Mar 092015 11 Responses

You Can’t Prove Jesus

“You can’t prove it,” he said.

I didn’t disagree with his statement. We were having a political discussion and he was irritated at my interjection of a Biblical belief into what he thought should be a secular discussion. He couldn’t understand why I would “waste” (his word) so much of my life on something you couldn’t prove.

It’s a fair question, especially coming from someone who chooses not to believe.

The Christian faith is not something you can prove. There is no single fact I can give you or picture I can paint or story I could tell which would forever prove the truthfulness of the gospel story.

This unproven quality is so real that Christianity would actually claim doubt is part of the story. Without some element of doubt, faith may not be possible.

The story that God saves sinners is such good news that grace almost creates doubt because it simply doesn’t seem real. (See: What I Mean When I Say ‘You Are a Sinner’)

Many people I know are close to becoming followers of Jesus, but they are waiting for one more piece of information which will finally prove faith. Sadly, they will wait forever because the final piece of proof will not be given.

My friend was right, “You can’t prove it.”

But he was also wrong.

Like many, he had come to the conclusion that since Christianity cannot be fully proven, it can be ignored. Why waste time considering the possibility of God if his existence can’t be proven? He has quickly brushed away Jesus, the Bible, and the church, especially the church, assuming it is all a waste of time.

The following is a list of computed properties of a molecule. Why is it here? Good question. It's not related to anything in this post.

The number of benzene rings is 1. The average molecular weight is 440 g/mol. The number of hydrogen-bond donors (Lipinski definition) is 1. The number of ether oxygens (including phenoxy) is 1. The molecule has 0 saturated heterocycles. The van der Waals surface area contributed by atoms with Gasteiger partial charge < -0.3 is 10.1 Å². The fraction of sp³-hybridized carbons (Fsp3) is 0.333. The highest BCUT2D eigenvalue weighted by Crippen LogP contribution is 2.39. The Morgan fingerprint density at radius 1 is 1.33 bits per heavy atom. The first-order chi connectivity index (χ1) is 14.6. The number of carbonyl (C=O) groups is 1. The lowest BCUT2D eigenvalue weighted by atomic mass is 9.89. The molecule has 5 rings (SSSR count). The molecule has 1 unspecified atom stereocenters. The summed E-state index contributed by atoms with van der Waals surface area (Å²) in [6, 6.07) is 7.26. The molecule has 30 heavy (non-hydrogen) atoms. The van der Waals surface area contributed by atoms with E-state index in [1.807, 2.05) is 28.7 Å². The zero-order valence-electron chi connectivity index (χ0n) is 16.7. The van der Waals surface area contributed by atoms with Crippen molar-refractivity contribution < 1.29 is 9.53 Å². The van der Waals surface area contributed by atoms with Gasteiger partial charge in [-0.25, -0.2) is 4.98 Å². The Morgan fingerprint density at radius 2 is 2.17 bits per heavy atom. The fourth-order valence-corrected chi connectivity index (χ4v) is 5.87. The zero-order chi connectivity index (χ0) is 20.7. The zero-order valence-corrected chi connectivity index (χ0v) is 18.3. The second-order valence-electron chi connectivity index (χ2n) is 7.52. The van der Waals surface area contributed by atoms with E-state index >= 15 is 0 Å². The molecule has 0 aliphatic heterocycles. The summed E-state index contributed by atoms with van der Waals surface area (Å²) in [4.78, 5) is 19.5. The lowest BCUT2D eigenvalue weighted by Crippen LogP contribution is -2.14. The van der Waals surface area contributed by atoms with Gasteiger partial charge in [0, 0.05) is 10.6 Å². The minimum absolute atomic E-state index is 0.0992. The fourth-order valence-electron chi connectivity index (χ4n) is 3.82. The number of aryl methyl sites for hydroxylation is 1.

He has made a dangerous mistake.

While Christians have to admit Christianity cannot be fully proven, others must admit it is undeniable that Jesus was born, that he lived, he died, and then something happened. (See: ‘God Is Love’ Doesn’t Mean What You Think)

You don’t have to believe:

  • the virgin birth
  • the deity of Jesus
  • His miracles
  • His perfection
  • His resurrection

But you can’t deny:

  • His birth
  • His life
  • His death
  • And that something happened

What that something was defines everything.

Clearly something happened. After the death of Jesus, his doubting disciples became bold proclaimers of his message. A famous persecutor of Christians, Saul, became the Apostle Paul, playing a vital role in the founding of the church. Christianity became a massive movement which has transformed much of human history.

Something happened.

But what? (See: Don’t Tell Me Every Religion Is the Same)

Historians have long offered three primary explanations for what happened after the death of Jesus.

  1. His followers concocted a lie in order to save face after the death of their leader.
  2. His followers had a mass psychosis because of their grief, making them think Jesus actually rose from the dead even thought he didn’t.
  3. Jesus rose from the dead.

While there might be other options, those are the main three. Everyone has to make a decision regarding which they believe. What they decide will determine their faith and define their lives. Not to decide is actually a decision.

The first option is appealing, but I have a difficult time believing that many people would individually give their lives without a single one of them backtracking the story in order to live.

The second option is more difficult for me. While I understand the trauma of grief, it’s hard to imagine several hundred people suffering from the same psychosis.

The final option is not easy to believe because it is outside of my experience, but it does make the most sense of the evidence we have.

I believe Jesus rose from the dead because it makes the most sense based on what has happened.

You don’t have to believe it, but you will make a decision about it. (See: Stop Whining About the Church)

Here is the problem with proof:

We are all trying to answer the big questions of life–Who am I? Why am I here? Does my life matter? Is there life after death? Is there a God? What must I do to be right with God? But we don’t have the ability to prove our answers.

I say there is a God. You say prove it. I admit I can’t.

You say there isn’t a God. I say prove it. You must admit you can’t.

I say our decisions matter, this life matters, and it will have eternal consequences. But I can’t prove it.